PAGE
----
How In-the-Wild Testing Could Have Prevented the Iowa Caucus Setback

Doron Reuveni Doron Reuveni
minute read
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More rigorous real-world testing could have revealed the app's critical errors

The Iowa caucus was expected to answer questions about the viability of 2020 Democratic presidential candidates. However, the process resulted in more questions than answers. Why? Because the mobile app used by the Iowa Democratic Party to calculate and transmit results for the Iowa caucus experienced technical difficulties at the most crucial juncture.

The worst part is that it could have easily been prevented. How? In-the-wild testing performed by real people. We see it constantly in the business world, where the pace of the market pressures companies to release buggy, low-quality software faster than they should in order to meet consumer demands.

How can political parties — or any company releasing an app — avoid similar issues in the future? Here’s what we at Applause, the worldwide leader in real-world testing, think.

The way an app functions in a sterile lab environment is often vastly different from how it functions in real-world scenarios.

Where Iowa’s problems lie

The way an app functions in a sterile lab environment is often vastly different from how it functions in real-world scenarios. There are numerous variables to account for in the real world, such as network connectivity, load volume and device configuration. Failure to account for these variables can result in devastating consequences — as demonstrated by the Iowa caucus failure.

The Iowa caucus app “had not been properly tested at a state-wide scale,” according to the New York Times. In addition, “there were concerns that the app would malfunction in areas with poor connectivity, or because of high bandwidth use, such as when many people tried to use it at the same time.”

In Iowa, the app was recording data correctly, but only sending out partial data, according to NBC — a problem deemed a "coding error" by the Iowa Democratic Party. The app was reportedly rushed through development in just two months, according to the New York Times.

The missing element in Iowa was in-the-wild testing performed at scale. There is no way that the Iowa Democratic Party could replicate the circumstances of the Iowa Caucus on their own in advance, with over 1,700 unique caucuses each reporting their results from different devices and in different environments. Given how quickly the Iowa Democratic Party found the coding error after the caucuses, it’s likely that testing would have immediately identified the error long before any Iowans entered the caucus. This is where Applause could have helped to ensure the app worked as intended in the conditions where caucus precinct captains would actually use the app.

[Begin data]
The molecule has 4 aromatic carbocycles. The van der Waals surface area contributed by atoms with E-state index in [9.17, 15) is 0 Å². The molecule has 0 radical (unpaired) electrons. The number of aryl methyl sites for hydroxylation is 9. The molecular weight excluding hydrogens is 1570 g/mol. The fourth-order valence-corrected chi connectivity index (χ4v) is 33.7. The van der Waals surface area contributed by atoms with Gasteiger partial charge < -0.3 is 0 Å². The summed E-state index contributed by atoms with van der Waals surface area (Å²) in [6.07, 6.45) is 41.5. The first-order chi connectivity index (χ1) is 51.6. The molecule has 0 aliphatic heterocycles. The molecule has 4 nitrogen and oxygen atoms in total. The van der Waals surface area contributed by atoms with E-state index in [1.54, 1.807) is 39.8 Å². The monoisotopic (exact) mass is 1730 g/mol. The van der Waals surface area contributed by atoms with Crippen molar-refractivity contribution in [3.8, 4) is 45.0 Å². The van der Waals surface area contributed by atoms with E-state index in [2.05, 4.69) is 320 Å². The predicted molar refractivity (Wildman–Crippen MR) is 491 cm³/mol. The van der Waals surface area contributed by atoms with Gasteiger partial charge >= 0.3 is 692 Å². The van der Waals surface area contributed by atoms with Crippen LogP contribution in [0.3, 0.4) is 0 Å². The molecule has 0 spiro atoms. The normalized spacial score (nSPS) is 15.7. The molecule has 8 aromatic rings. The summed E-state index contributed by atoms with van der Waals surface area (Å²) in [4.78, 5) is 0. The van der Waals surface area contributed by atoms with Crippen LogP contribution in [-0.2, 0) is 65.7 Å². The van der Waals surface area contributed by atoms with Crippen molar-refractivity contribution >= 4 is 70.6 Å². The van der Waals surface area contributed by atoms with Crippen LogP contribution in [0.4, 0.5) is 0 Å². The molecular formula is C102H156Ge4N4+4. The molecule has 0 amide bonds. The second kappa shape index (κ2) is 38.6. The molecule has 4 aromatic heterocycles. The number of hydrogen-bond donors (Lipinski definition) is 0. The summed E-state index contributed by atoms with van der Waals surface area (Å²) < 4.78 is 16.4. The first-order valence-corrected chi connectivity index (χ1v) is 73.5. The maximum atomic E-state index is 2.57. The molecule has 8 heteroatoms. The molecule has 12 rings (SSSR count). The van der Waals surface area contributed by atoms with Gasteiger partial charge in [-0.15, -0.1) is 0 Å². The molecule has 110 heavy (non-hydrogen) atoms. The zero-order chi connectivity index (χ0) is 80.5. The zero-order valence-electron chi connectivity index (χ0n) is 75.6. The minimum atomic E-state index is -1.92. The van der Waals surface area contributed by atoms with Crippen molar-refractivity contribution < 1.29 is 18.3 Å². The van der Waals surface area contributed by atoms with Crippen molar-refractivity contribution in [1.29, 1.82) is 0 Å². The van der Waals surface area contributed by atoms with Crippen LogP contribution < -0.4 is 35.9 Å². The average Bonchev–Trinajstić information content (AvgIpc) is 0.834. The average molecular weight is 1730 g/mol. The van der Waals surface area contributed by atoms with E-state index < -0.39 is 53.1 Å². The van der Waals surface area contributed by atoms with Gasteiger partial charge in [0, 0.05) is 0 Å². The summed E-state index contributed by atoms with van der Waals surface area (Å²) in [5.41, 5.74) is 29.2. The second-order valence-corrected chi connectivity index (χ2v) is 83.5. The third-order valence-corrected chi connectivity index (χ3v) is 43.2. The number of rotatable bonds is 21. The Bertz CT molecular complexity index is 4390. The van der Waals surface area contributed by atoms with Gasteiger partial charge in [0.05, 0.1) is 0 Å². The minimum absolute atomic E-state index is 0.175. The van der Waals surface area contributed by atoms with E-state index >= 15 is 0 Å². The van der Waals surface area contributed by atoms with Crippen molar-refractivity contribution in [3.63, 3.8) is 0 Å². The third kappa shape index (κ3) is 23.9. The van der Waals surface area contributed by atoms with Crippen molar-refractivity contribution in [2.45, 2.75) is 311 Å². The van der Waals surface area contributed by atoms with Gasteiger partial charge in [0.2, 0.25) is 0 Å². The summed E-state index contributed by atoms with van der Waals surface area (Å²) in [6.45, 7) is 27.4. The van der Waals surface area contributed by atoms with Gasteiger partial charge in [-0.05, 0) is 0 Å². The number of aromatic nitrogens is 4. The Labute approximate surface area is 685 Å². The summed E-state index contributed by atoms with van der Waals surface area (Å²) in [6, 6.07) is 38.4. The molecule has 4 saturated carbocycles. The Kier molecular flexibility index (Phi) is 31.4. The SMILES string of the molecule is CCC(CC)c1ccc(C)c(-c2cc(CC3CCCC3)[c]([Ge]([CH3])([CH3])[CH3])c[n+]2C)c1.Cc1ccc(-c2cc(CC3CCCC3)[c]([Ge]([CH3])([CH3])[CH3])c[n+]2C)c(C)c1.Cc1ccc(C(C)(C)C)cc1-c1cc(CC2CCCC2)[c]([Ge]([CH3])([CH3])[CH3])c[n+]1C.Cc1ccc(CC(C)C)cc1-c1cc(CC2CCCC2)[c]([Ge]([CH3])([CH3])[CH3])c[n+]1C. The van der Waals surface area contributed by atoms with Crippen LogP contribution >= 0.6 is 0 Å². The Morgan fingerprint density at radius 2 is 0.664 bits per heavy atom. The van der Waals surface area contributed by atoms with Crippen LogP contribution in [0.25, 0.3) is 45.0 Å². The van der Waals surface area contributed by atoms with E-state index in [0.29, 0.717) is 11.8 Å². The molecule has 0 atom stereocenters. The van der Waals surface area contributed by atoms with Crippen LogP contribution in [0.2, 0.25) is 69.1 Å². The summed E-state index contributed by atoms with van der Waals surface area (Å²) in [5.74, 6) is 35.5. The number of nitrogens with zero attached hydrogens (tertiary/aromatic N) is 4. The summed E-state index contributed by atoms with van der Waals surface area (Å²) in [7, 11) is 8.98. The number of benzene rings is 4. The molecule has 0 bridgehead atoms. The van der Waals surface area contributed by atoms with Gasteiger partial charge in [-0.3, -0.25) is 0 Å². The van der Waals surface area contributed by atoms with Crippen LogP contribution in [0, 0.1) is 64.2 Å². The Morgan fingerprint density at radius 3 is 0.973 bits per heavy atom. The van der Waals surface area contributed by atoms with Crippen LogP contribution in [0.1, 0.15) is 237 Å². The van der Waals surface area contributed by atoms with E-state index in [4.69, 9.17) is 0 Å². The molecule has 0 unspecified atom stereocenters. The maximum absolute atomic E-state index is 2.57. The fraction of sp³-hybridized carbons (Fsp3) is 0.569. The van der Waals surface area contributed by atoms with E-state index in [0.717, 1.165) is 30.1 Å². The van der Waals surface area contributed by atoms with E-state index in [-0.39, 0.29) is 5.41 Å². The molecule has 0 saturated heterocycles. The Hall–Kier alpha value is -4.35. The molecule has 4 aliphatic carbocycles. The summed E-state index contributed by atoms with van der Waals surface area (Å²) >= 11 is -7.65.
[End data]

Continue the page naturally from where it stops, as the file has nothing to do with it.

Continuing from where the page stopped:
The Iowa caucus app “had not been properly tested at a state-wide scale,” according to the New York Times.

Test in the real world to anticipate problems

It is a monumental challenge for an organization to test its own app extensively within real-world conditions. Applause helps organizations overcome this challenge by leveraging its global community of testers to test the app whenever and wherever you need, at a moment’s notice.

Applause customizes testing teams to have your ideal end users test the app simultaneously in the same, or similar, conditions that it will ultimately be used in. In this case, Applause could’ve set up the Iowa Democratic Party with real-world testers throughout the state of Iowa to ensure the app functions properly under stress and in extreme conditions (e.g., poor WiFi areas, busy community centers, etc.).

Applause testing is all done on demand, enabling organizations to quickly collect feedback and immediately address any found issues before they reach production. Had the Iowa Democratic Party leveraged in-the-wild testing ahead of time, they likely would have identified the errors well before the Feb. 3 caucuses.

Just as importantly, by not testing with real people, the Iowa Democratic Party missed out on the unbiased insight that in-the-wild testing produces, which internal teams often miss in lab simulations.

Ensure you get the device coverage you need

People use apps on a variety of different devices, often on varying operating systems using different WiFi networks. How that app performs under each configuration can vary greatly. Working on their own, organizations rarely have access to enough real device configurations to reach a viable device coverage mark.

Applause enables organizations to test across the spectrum of device configurations with real devices owned by the selected testers. This not only enables you to scale your device coverage instantly, but it eliminates the need to maintain a stocked device lab, reducing overhead costs in the process. With 1,765 Iowa precincts reporting caucus results, the Iowa Democratic Party clearly needed to test the app on thousands of different device, browser and OS combinations. By not doing in-the-wild testing, the party left the app’s viability to chance and became a national story for the wrong reasons.

With Applause, that chance becomes certainty. The upfront investment would’ve saved the Iowa Democratic Party days and weeks of national embarrassment.

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